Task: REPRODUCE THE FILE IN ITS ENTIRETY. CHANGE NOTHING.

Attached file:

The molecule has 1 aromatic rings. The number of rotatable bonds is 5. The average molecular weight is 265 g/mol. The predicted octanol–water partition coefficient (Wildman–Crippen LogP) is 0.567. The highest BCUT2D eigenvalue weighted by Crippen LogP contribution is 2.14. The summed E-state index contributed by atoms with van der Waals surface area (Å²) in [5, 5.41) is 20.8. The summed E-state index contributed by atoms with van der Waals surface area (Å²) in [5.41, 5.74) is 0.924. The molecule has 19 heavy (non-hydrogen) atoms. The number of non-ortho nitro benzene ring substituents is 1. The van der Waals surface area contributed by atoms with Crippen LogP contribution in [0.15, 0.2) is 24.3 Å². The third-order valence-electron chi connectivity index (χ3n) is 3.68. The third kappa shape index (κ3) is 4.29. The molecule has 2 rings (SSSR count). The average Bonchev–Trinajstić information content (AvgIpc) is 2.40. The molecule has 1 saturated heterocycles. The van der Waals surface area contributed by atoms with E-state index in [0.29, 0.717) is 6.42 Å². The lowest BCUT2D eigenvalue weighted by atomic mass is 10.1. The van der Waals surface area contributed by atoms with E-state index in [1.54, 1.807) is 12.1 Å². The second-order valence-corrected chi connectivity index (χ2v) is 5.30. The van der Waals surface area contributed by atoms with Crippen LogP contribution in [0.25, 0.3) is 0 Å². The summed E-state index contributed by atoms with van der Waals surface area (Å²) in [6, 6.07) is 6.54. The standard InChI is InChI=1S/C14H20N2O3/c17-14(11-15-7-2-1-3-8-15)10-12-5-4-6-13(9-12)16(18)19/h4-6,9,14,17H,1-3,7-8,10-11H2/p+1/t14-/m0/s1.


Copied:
The molecule has 1 aromatic rings. The number of rotatable bonds is 5. The average molecular weight is 265 g/mol. The predicted octanol–water partition coefficient (Wildman–Crippen LogP) is 0.567. The highest BCUT2D eigenvalue weighted by Crippen LogP contribution is 2.14. The summed E-state index contributed by atoms with van der Waals surface area (Å²) in [5, 5.41) is 20.8. The summed E-state index contributed by atoms with van der Waals surface area (Å²) in [5.41, 5.74) is 0.924. The molecule has 19 heavy (non-hydrogen) atoms. The number of non-ortho nitro benzene ring substituents is 1. The van der Waals surface area contributed by atoms with Crippen LogP contribution in [0.15, 0.2) is 24.3 Å². The third-order valence-electron chi connectivity index (χ3n) is 3.68. The third kappa shape index (κ3) is 4.29. The molecule has 2 rings (SSSR count). The average Bonchev–Trinajstić information content (AvgIpc) is 2.40. The molecule has 1 saturated heterocycles. The van der Waals surface area contributed by atoms with E-state index in [0.29, 0.717) is 6.42 Å². The lowest BCUT2D eigenvalue weighted by atomic mass is 10.1. The van der Waals surface area contributed by atoms with E-state index in [1.54, 1.807) is 12.1 Å². The second-order valence-corrected chi connectivity index (χ2v) is 5.30. The van der Waals surface area contributed by atoms with Crippen LogP contribution in [0.25, 0.3) is 0 Å². The summed E-state index contributed by atoms with van der Waals surface area (Å²) in [6, 6.07) is 6.54. The standard InChI is InChI=1S/C14H20N2O3/c17-14(11-15-7-2-1-3-8-15)10-12-5-4-6-13(9-12)16(18)19/h4-6,9,14,17H,1-3,7-8,10-11H2/p+1/t14-/m0/s1.